This blog is part of the series 'Fee's Experience': Our intern Fee shines a light on her experience doing an internship at Great Place to Work Belgium during these turbulent times.
The past couple of weeks I got to discover the functioning of Great Place to Work®. By learning how to score Culture Audits©, I’m slowly becoming more familiar with the different themes and practices that make an organisation a Great Workplace.
One of those themes is Diversity & Inclusion, a hot topic today. As a curious intern, questions then rarose in my mind: how can organisations create a culture of trust where everyone feels at home? Do employees dare to be themselves in the workplace? Are companies not only a Great Place to Work but above all a Great Place to Work for All? As a part of this topic, the Great Place to Work® team organised a Network Session where Smaranda Boros, Professor of Organisational Behaviour at Vlerick Business School, came to explain her research on Diversity & Inclusion and why the crisis we are faced with today makes this an even more important topic!
“Those who forget their history are condemned to repeat it”. This quote was the opening message of Smaranda’s presentation and will certainly stick in my head for a long time. The idea behind it is that if one wants to tackle the problems around Diversity & Inclusion one has to start by accepting and acknowledging the history around discrimination. This history ranges from slavery and colonies to portraying women as needy human beings in advertising. It impacts us all and by consequence it influences the way organisations deal with diversity and inclusion. Often, especially in Europe, we tend to play down the issues. ‘We don’t have a specific approach because we already treat everyone equally’ organisations tend to say. However, when we dig a bit deeper, companies realise that unconsciously biases and stereotypes have creeped into their way of thinking and the way colleagues deal with each other.
An, often well-intended, first step is that companies start working on their recruitment policies and hire people with more diverse demographics in the hope of creating an inclusive work environment. Smaranda explains that this intuitive tactic will not lead to the desired outcome. For an effective diversity & inclusion policy, the start lies with an inclusion intervention. Her clear message would be: ‘start to clean the mess inhouse first otherwise you are just window dressing’. The idea behind this is that without a high trust culture of inclusion, where everyone can contribute, diversity is a farce. If employees feel completely at home in the workplace and feel that the organisation accepts them for who they are, diversity will come automatically as a ripple effect. Word of mouth will ensure that the organisation is known as a company that gives support to ethnic minorities, that has employees with a wide age range, that is easily accessible for disabled people, that encourage employees from the LGBTQ+ community, ... More diverse applicants will then come in automatically.
During the difficult Corona-times we have faced the past months, Diversity & Inclusion was put to the test even more. Organisations had to switch to online operations very fast during the lockdown and employees had to endure a lot in terms of flexibility as a result. Smaranda researched the impact of this and found that while juggling work- and home life during these unusual circumstances, it was especially women who, in addition to teleworking, were often given the responsibility of teaching their children at home. It would be naive to think that this does not affect their work-life balance, work engagement and career opportunities for the future. The crisis has certainly taken us a step back in terms of gender equality. Moreover, she asks us during the session, ‘do you have a clear idea of the specific needs of different groups in your organisation, especially now during these strange times?’. A lot of us, can not but admit, we should pay more attention to this!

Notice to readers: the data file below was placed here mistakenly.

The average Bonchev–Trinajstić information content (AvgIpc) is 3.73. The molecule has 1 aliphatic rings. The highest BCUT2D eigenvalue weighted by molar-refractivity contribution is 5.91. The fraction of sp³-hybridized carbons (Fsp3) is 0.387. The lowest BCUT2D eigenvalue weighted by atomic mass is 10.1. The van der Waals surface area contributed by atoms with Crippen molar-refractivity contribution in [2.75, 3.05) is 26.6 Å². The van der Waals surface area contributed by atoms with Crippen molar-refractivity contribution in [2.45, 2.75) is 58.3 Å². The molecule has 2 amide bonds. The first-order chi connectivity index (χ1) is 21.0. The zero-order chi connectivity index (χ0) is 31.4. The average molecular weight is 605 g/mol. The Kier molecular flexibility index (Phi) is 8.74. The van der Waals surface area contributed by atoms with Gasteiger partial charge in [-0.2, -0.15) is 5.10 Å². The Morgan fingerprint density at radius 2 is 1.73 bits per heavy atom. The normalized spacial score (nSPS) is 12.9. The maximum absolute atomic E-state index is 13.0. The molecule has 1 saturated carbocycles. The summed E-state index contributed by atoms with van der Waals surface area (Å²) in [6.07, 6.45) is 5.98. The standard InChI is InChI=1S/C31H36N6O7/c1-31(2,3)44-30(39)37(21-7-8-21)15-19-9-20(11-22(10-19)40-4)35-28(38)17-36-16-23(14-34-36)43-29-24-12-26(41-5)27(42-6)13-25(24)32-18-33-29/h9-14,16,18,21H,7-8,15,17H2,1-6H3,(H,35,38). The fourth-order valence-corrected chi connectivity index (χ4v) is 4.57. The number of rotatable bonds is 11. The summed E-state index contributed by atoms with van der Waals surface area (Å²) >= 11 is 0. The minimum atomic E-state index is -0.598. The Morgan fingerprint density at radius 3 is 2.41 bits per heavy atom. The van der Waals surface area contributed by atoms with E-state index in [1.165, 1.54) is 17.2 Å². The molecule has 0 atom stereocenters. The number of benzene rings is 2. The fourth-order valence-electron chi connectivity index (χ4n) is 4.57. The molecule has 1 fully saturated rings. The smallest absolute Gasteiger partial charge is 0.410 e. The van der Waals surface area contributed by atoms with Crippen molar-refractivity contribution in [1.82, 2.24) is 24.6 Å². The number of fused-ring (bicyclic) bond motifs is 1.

But! These challenges also have a positive side to them, namely: “when the world falls apart we have the opportunity to build a new one”. During the restart, organisations are given the chance to consider the needs of various types of minority groups. A number of critical questions need to be asked at that moment. For example: does our policy encourage not only mothers but also fathers to take up flexible employment so that they can perform more caring tasks in the house without their careers suffering as a result? If older employees prefer to work from home out of fear of infection, does this affect their performance appraisals? Will people who risk to come to the office more often be more likely to be promoted? Or how do we counteract this proximity bias?
The Network Session opened my eyes and made me think about things in a way I hadn’t before. The current situation can be a fresh start for organisations in terms of Diversity and Inclusion. I am hopeful that many will take on this challenge and that the setback caused by the crisis will result in more attention to Diversity and Inclusion. With any luck it will provide an even greater bounce forward in the future in terms of equality. This presentation of Smaranda has helped me to better understand the theme of Diversity & Inclusion and even to recognize and acknowledge a number of implicit biases within my own thinking. I am thrilled to go through many culture audits to read about how different companies are tackling this theme!